Noida, April 18 (Inditop) No posters, banners, rallies or speeches. None of the usual poll humdrum is visible in Nithari village near here. Its residents say they are a forgotten lot but for the macabre killings of 19 children and women that keeps the place in the news.
An urban slum on the outskirts of Delhi, Nithari is part of the Gautam Budh Nagar Lok Sabha seat, which is among the largest constituencies in Uttar Pradesh and will go to polls May 7. But most politicians are not coming here.
Ram Kishan, who lost his son in the Nithari deaths, said no candidate had visited them to seek votes. “They only rushed here after the serial killings of our children and women were exposed,” Ram Kishan told IANS.
“Every party and politician – Sonia Gandhi, L.K. Advani, Mayawati and Mulayam Singh – has cheated us with false assurances and promises. Sonia Gandhi promised us money, Mulayam promised us jobs but till date, nothing has happened,” he said.
“We have collectively decided to boycott the polls,” he added.
“Even during the assembly elections two years ago, we did not see any politicians reaching out to us. They basically confined themselves to urban areas in Noida, probably they did not want to face the anger of villagers over the Nithari killings,” said Ashok Kumar, a villager.
Nithari shot to notoriety when the remains of 19 women and children hailing from the village were found in a drain behind the Noida bungalow of businessman Moninder Singh Pandher in December 2006. They were found to have been sexually abused and murdered, with Pandher and his domestic help being the key accused.
The families of victims say politicians don’t bother about them as most of them are migrants from places like West Bengal, Bihar and other parts of Uttar Pradesh and therefore do not have voter cards.
“No one approaches us as we don’t have voter cards. So we do not matter to them,” said Pappu Lal, the father of one of the deceased.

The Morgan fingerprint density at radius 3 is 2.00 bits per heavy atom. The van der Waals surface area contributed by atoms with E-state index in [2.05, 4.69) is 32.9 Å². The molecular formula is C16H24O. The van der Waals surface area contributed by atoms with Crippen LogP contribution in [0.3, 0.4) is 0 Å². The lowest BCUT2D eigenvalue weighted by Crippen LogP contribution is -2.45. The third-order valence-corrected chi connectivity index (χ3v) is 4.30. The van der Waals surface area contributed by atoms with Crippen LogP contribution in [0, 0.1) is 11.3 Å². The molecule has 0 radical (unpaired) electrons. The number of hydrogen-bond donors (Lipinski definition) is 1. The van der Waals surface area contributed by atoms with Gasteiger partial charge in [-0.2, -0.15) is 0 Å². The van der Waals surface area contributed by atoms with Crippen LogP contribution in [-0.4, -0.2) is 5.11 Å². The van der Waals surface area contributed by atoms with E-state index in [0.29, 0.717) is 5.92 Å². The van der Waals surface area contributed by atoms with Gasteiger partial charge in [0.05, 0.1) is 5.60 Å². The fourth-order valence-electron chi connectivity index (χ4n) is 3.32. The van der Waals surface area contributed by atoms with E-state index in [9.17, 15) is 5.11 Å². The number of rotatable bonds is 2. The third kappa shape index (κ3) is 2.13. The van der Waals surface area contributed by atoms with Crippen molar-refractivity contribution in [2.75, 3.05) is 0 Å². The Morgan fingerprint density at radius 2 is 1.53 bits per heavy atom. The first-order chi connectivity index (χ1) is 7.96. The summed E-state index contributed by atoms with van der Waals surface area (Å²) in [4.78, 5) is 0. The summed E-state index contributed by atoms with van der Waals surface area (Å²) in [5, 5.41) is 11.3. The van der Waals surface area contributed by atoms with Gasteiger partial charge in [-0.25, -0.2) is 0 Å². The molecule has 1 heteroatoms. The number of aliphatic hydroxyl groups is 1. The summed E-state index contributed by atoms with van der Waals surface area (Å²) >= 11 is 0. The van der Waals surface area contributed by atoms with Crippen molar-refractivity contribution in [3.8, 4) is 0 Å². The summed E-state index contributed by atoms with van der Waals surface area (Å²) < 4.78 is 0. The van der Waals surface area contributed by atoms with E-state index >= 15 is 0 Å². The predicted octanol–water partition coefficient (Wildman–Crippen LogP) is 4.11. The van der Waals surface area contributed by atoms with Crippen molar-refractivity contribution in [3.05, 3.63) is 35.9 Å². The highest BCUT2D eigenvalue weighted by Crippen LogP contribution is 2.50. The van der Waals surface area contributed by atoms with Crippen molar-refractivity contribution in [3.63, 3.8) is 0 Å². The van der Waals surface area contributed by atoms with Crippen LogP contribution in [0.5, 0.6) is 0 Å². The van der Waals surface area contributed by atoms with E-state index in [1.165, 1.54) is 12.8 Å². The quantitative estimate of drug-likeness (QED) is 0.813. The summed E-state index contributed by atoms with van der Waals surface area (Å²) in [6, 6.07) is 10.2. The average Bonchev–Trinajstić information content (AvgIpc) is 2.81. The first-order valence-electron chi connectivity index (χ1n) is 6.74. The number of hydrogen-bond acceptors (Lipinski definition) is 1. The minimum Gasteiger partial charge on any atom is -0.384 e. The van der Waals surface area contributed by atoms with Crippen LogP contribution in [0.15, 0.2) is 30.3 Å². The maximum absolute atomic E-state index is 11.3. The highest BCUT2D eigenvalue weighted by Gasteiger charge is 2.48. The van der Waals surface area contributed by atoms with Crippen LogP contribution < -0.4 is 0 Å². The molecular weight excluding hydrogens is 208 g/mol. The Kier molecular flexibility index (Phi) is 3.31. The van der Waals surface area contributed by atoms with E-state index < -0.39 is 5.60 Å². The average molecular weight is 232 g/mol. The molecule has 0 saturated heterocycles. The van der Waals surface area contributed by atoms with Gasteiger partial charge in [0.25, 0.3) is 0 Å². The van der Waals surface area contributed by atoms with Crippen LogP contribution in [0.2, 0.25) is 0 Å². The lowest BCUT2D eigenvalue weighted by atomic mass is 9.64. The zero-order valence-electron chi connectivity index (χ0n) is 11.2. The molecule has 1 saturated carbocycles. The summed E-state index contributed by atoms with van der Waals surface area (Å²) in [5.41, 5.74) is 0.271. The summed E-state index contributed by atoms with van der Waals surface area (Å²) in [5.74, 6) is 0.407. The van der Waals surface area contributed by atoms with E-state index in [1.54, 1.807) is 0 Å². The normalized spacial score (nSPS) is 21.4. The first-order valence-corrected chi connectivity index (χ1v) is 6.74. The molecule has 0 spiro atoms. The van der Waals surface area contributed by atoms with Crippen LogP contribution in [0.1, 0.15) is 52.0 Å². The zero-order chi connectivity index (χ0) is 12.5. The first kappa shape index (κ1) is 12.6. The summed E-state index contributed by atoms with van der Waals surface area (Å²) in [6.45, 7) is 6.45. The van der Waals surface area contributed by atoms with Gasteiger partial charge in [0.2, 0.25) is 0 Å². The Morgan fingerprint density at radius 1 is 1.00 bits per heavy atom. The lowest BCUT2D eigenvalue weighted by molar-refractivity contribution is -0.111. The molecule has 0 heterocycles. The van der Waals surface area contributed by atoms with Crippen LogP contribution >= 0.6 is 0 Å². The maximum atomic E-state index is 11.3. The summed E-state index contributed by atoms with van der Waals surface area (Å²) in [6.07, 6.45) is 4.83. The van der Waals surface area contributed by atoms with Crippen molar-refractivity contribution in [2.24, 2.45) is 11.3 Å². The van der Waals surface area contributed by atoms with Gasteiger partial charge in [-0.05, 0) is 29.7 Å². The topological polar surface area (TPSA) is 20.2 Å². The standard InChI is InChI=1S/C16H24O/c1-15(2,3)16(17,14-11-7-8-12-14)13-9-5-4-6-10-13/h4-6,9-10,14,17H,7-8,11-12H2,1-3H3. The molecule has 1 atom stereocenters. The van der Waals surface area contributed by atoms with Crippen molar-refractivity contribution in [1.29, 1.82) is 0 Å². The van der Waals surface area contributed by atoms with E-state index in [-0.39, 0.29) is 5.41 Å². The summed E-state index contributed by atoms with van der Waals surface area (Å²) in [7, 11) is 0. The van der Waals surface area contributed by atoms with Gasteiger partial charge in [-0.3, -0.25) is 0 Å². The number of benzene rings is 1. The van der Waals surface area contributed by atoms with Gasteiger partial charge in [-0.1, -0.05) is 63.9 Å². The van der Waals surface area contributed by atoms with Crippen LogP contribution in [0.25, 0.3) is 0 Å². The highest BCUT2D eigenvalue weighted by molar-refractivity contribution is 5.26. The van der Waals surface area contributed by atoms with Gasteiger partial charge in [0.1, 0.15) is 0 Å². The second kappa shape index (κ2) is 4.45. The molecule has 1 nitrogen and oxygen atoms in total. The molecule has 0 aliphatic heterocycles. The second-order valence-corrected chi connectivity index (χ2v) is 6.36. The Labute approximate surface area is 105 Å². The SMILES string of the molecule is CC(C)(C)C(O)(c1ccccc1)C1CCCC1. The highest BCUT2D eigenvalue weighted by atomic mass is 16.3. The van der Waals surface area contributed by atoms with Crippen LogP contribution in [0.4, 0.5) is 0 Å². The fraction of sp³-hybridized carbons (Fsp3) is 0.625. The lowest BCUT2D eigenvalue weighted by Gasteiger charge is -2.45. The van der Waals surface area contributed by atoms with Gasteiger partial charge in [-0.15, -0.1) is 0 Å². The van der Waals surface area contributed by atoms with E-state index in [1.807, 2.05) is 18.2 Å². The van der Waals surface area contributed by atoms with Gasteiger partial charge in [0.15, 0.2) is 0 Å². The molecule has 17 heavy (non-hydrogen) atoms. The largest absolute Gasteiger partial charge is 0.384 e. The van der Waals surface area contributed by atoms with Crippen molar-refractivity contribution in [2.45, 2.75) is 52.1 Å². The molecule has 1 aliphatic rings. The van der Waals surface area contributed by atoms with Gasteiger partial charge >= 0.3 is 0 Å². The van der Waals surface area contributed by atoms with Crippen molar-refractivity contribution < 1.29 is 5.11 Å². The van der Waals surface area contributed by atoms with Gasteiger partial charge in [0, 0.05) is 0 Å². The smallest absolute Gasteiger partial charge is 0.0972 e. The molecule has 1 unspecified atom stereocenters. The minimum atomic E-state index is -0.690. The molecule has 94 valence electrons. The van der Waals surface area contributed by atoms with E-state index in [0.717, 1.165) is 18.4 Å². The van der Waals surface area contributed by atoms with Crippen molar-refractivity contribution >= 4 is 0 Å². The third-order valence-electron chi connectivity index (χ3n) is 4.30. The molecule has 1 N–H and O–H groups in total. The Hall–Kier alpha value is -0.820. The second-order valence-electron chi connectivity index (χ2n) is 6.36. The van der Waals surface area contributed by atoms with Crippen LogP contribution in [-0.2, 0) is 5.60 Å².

The political fight in Gautam Budh Nagar is between Ramesh Chand Tomar of the Congress, Mahesh Sharma of the Bharatiya Janata Party (BJP), Surendra Singh Nagar of the Bahujan Samaj Party (BSP) and K.K. Sharma of the Nationalist Congress Party (NCP).
But for the nearly 2,500 voters in Nithari village, the main contest is between the BJP and BSP.
“The village is mostly made up of Gujjars and Brahmins. Gujjars, some Brahmins and other castes are supporting the BSP’s Nagar while the rest of the Brahmins are in favour of the BJP’s Sharma, who is also the owner of Kailash hospital in Noida,” said Satish Chander Mishra, a social activist living in Nithari.
“People in the village give votes to those candidates who promise to protect their illegally encroached land. Law and order or better roads are not the issues here unlike in cities,” Mishra added.
According to the villages, so far no one has bothered to come and seek their votes except Nagar.
“Nagar along with some party activists came only at the invitation of our village head. He was here for a brief while, met some people and left,” said Ashok Kumar.
Villagers believe there is another reason why politicians do not come visiting. Said one, “Prominent as well as local leaders think this is a jinxed village.”